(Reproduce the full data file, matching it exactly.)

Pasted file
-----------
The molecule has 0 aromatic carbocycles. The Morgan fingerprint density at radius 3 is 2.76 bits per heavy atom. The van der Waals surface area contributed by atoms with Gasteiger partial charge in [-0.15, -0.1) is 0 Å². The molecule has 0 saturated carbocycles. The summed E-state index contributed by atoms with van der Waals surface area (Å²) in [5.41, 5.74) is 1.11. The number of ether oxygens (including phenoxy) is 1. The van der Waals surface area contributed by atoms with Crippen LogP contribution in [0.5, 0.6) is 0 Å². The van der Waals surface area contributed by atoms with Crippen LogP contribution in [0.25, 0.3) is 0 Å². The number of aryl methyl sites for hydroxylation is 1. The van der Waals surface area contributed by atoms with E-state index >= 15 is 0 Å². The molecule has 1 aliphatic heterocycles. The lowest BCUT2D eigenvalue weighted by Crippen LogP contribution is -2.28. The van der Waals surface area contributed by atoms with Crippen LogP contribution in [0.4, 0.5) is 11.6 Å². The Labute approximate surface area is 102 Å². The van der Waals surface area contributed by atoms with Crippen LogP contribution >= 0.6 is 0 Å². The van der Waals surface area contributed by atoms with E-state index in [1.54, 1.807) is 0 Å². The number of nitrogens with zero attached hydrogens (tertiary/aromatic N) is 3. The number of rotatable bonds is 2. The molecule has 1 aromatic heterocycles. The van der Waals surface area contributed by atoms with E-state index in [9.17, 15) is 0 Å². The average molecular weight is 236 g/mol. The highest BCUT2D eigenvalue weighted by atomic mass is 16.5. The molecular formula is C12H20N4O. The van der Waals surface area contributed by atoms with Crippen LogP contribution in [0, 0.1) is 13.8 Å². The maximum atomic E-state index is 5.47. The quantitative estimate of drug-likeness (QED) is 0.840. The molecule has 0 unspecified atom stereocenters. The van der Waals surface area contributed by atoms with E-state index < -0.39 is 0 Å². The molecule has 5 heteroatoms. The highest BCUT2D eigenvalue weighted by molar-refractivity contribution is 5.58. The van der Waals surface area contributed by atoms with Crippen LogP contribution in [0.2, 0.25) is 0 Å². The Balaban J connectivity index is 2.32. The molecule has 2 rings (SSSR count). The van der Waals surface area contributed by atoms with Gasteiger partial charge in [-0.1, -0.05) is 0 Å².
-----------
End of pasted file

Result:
The molecule has 0 aromatic carbocycles. The Morgan fingerprint density at radius 3 is 2.76 bits per heavy atom. The van der Waals surface area contributed by atoms with Gasteiger partial charge in [-0.15, -0.1) is 0 Å². The molecule has 0 saturated carbocycles. The summed E-state index contributed by atoms with van der Waals surface area (Å²) in [5.41, 5.74) is 1.11. The number of ether oxygens (including phenoxy) is 1. The van der Waals surface area contributed by atoms with Crippen LogP contribution in [0.5, 0.6) is 0 Å². The van der Waals surface area contributed by atoms with Crippen LogP contribution in [0.25, 0.3) is 0 Å². The number of aryl methyl sites for hydroxylation is 1. The van der Waals surface area contributed by atoms with E-state index >= 15 is 0 Å². The molecule has 1 aliphatic heterocycles. The lowest BCUT2D eigenvalue weighted by Crippen LogP contribution is -2.28. The van der Waals surface area contributed by atoms with Crippen LogP contribution in [0.4, 0.5) is 11.6 Å². The Labute approximate surface area is 102 Å². The van der Waals surface area contributed by atoms with Crippen LogP contribution >= 0.6 is 0 Å². The van der Waals surface area contributed by atoms with E-state index in [1.54, 1.807) is 0 Å². The number of nitrogens with zero attached hydrogens (tertiary/aromatic N) is 3. The number of rotatable bonds is 2. The molecule has 1 aromatic heterocycles. The van der Waals surface area contributed by atoms with E-state index in [9.17, 15) is 0 Å². The average molecular weight is 236 g/mol. The highest BCUT2D eigenvalue weighted by atomic mass is 16.5. The molecular formula is C12H20N4O. The van der Waals surface area contributed by atoms with Crippen LogP contribution in [0, 0.1) is 13.8 Å². The maximum atomic E-state index is 5.47. The quantitative estimate of drug-likeness (QED) is 0.840. The molecule has 0 unspecified atom stereocenters. The van der Waals surface area contributed by atoms with E-state index < -0.39 is 0 Å². The molecule has 5 heteroatoms. The highest BCUT2D eigenvalue weighted by molar-refractivity contribution is 5.58. The van der Waals surface area contributed by atoms with Crippen LogP contribution in [0.2, 0.25) is 0 Å². The Balaban J connectivity index is 2.32. The molecule has 2 rings (SSSR count). The van der Waals surface area contributed by atoms with Gasteiger partial charge in [-0.1, -0.05) is 0 Å².